In 2012, the Scientific American Science in Action award became part of Google Science Fair. Last month, one of the judges for both, T.H. Culhane, traveled to Swaziland to work with our 2012 winners as well as another finalist and more; we had a Swaziland Hangout during the visit.
Now I’m thrilled to bring to you a post submitted by all of them about their experience. Enjoy!
by T.H. Culhane, Rohit Fenn, Amit Fenn, Sakhiwe Shongwe and Bonkhe Mahlalela
In the summer of 2012, after the grueling days of judging were over and the awards ceremony celebrating the three Google Science Fair and Scientific American Science in Action winners and prizes had been announced, I, a returning judge for both competitions, had the privilege of sitting with a large group of the young and idealistic finalists and hatching a plan that might give wings to a hope that had been bubbling up within each of them throughout the tense but exciting weekend of presentations.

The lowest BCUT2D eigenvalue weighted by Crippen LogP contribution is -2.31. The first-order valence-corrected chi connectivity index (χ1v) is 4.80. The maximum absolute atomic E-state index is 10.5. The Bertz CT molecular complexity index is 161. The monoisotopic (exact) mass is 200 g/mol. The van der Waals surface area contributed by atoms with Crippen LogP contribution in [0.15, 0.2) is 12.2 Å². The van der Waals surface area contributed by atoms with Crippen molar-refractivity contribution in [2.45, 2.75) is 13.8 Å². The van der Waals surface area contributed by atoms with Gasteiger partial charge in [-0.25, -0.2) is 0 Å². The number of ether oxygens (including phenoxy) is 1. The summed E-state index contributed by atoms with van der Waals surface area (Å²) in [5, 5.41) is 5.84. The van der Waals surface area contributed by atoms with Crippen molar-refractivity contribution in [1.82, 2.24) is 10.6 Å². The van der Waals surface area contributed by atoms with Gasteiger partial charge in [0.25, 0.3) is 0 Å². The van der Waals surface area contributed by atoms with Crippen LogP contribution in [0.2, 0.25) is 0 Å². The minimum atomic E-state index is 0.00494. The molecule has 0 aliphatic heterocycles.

Our mission: to keep alive the mutual spirit of cooperation and comraderie that these young people had brought with them to Mountain View California from all over the world and nurture the bonds of affection and synergy that they had developed during the judging process.
Our mission was to model the truth that true science is a mutualistic interdisciplinary teamwork-reliant endeavor and that science fairs are not like sports events with winners and losers but more like conferences and symposia where colleagues get a chance to rub shoulders and light fires of new understanding by putting their heads together. How would we do that?
The consensus that emerged once the anxiety of being judged and wondering who would get the awards was gone, was that the best part of the weekend at Google had been the chance to assemble together, young and old, to share ideas and see how each other’s pet projects could fit together to make meaningful contributions to society.